Attiéké is a fermented cassava dish from the Ivory Coast. It consists of only cassava and oil which is processed into a fine grainy product. It is often called cassava couscous and is used as the starchy component of a meal much like a regular couscous or rice.
Making attiéké is lengthy multi step process. The cassava is peeled and chopped into large pieces which are washed clean. Some of the cassava is fermented for several days. Fresh cassava pieces are added to the fermented cassava.
The fermented cassava acts as a yeast and imparts the flavor unique to attieke. During this stage, palm oil, also called red oil is added. The mixed cassavas are ground fine, usually using a mill. Next the cassava pulp goes to a press where the water is squeezed out. From there, the cassava is put through a sieve several time to make it even finer and to break down any lumps.
Finally, the cassava is left to dry. The final product is attiéké which is fine, fluffy and ready to be cooked. At some stage the cassava is boiled and steamed but the order varies depending on who is processing the attiéké. This ensures that the hydrocyanic acid is removed from the cassava before consumption.
Hydrocyanic acid causes cyanide poisoning. When buying fresh cassava in the store, this is usually not a concern as the type of cassava with this toxin is not permitted for sale in some countries including the US.
Attiéké is also spelled acheke. Its consumption is very high in the Ivory Coast and is eaten for breakfast, lunch and dinner and the most common way to eat it is with fried fish and vegetables.
Origin & Cultural Significance
Attiéké originates from the coastal regions of the Ivory Coast. It is believed to be a staple of Ivorian cuisine for several centuries. Traditionally prepared by women, attieke would be then sold to other regions.
As the popularity of attieke has spread, the government of the Ivory Coast is seeking a protected status. It is now available in wider markets as a dried or frozen product however Ivorians say that while these products are being marketed as Attiéké, it does not follow the proper preparation methods or come from the Ivory Coast.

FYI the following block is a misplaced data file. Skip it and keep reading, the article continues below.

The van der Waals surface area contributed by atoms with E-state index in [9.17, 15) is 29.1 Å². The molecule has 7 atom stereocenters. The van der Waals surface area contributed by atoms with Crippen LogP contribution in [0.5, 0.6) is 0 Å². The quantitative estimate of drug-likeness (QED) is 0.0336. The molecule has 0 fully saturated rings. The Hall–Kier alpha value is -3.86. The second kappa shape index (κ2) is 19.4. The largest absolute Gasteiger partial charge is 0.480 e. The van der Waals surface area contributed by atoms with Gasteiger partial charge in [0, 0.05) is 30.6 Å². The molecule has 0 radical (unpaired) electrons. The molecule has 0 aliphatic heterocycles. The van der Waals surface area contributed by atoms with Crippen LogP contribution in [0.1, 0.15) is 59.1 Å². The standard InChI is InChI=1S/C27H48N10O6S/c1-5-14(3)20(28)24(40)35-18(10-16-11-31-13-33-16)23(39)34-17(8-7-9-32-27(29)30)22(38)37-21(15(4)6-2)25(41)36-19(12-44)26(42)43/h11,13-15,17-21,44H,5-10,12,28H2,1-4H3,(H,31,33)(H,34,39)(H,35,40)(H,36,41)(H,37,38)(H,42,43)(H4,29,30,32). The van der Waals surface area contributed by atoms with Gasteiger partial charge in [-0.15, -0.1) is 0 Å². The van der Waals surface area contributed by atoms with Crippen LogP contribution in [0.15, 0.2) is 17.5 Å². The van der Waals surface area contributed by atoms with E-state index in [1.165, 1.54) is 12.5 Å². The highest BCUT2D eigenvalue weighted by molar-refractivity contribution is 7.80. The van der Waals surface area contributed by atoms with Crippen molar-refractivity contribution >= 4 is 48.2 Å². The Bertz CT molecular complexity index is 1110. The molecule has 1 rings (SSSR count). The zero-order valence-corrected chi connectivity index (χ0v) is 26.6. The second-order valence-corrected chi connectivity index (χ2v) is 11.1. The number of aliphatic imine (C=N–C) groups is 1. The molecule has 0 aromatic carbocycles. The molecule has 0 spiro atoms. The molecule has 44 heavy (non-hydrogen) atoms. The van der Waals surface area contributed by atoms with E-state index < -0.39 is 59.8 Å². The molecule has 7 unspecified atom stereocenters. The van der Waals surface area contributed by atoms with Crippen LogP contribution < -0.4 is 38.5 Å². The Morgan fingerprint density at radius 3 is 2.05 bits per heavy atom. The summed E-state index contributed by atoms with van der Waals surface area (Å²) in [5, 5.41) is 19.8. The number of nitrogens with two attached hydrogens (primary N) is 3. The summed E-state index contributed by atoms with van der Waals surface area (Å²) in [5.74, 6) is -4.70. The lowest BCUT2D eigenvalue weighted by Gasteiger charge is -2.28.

A protected status would ensure that only attieke made in the Ivory Coast, prepared in the traditional methods may be sold under that name.
- Cassava (fresh, large) - 4
- Palm Oil - 4 tbsp
- Peel and core 2 of the cassava.
- Chop into smaller pieces and wash well.
- Boil the cassava until half cooked.
- Ferment this cassava for 1-2 days
- Peel, core and wash the other 2 cassava.
- Grate the fresh cassava or use a food processer to shred it finely.
- Add the fermented cassava to the fresh cassava and process them together.
- Heat the palm oil, just until it darkens and starts to smoke. Do not allow it to burn.
- Add and mix it with the cassava pulp.
- Let this mixture ferment for a couple more days.
- Squeeze out all the water, using a piece cheesecloth.
- Next, pass the pulp through a fine sieve several times.
- Spread the now fine pieces in an even, thin layer on trays.
- Set it out to dry in the sun, this could be a day or two.
- Once completely dry, it is ready to use. Prepare like regular couscous.
Nutrition Information:Yield: 2 Serving Size: 1
Amount Per Serving: Calories: 900Total Fat: 28gSaturated Fat: 14gTrans Fat: 0gUnsaturated Fat: 13gCholesterol: 0mgSodium: 58mgCarbohydrates: 157gFiber: 7gSugar: 7gProtein: 6g
Nutrition is provided and calculated by Nutritionix. It is for general information purposes and is only a rough estimation.
Photo Credit: Zak_Le_Messager